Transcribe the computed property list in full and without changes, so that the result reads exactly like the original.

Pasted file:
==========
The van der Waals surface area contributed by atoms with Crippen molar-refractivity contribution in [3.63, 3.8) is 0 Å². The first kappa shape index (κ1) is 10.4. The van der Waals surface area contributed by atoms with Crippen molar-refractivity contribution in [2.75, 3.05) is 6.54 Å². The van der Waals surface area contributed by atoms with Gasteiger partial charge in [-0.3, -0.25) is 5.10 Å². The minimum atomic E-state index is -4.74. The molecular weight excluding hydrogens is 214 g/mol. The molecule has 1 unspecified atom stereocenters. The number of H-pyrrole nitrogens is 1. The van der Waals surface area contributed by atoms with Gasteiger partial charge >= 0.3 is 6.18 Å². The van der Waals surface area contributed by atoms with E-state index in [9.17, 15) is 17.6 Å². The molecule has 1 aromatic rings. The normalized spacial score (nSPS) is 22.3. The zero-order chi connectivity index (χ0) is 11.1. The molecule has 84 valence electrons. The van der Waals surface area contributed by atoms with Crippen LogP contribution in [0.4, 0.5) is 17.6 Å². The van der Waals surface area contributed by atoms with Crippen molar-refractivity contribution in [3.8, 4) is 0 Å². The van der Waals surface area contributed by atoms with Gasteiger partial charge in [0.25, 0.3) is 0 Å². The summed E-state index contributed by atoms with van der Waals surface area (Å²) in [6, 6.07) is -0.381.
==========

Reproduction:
The van der Waals surface area contributed by atoms with Crippen molar-refractivity contribution in [3.63, 3.8) is 0 Å². The first kappa shape index (κ1) is 10.4. The van der Waals surface area contributed by atoms with Crippen molar-refractivity contribution in [2.75, 3.05) is 6.54 Å². The van der Waals surface area contributed by atoms with Gasteiger partial charge in [-0.3, -0.25) is 5.10 Å². The minimum atomic E-state index is -4.74. The molecular weight excluding hydrogens is 214 g/mol. The molecule has 1 unspecified atom stereocenters. The number of H-pyrrole nitrogens is 1. The van der Waals surface area contributed by atoms with Gasteiger partial charge >= 0.3 is 6.18 Å². The van der Waals surface area contributed by atoms with E-state index in [9.17, 15) is 17.6 Å². The molecule has 1 aromatic rings. The normalized spacial score (nSPS) is 22.3. The zero-order chi connectivity index (χ0) is 11.1. The molecule has 84 valence electrons. The van der Waals surface area contributed by atoms with Crippen LogP contribution in [0.4, 0.5) is 17.6 Å². The van der Waals surface area contributed by atoms with Crippen molar-refractivity contribution in [3.8, 4) is 0 Å². The van der Waals surface area contributed by atoms with Gasteiger partial charge in [0.25, 0.3) is 0 Å². The summed E-state index contributed by atoms with van der Waals surface area (Å²) in [6, 6.07) is -0.381.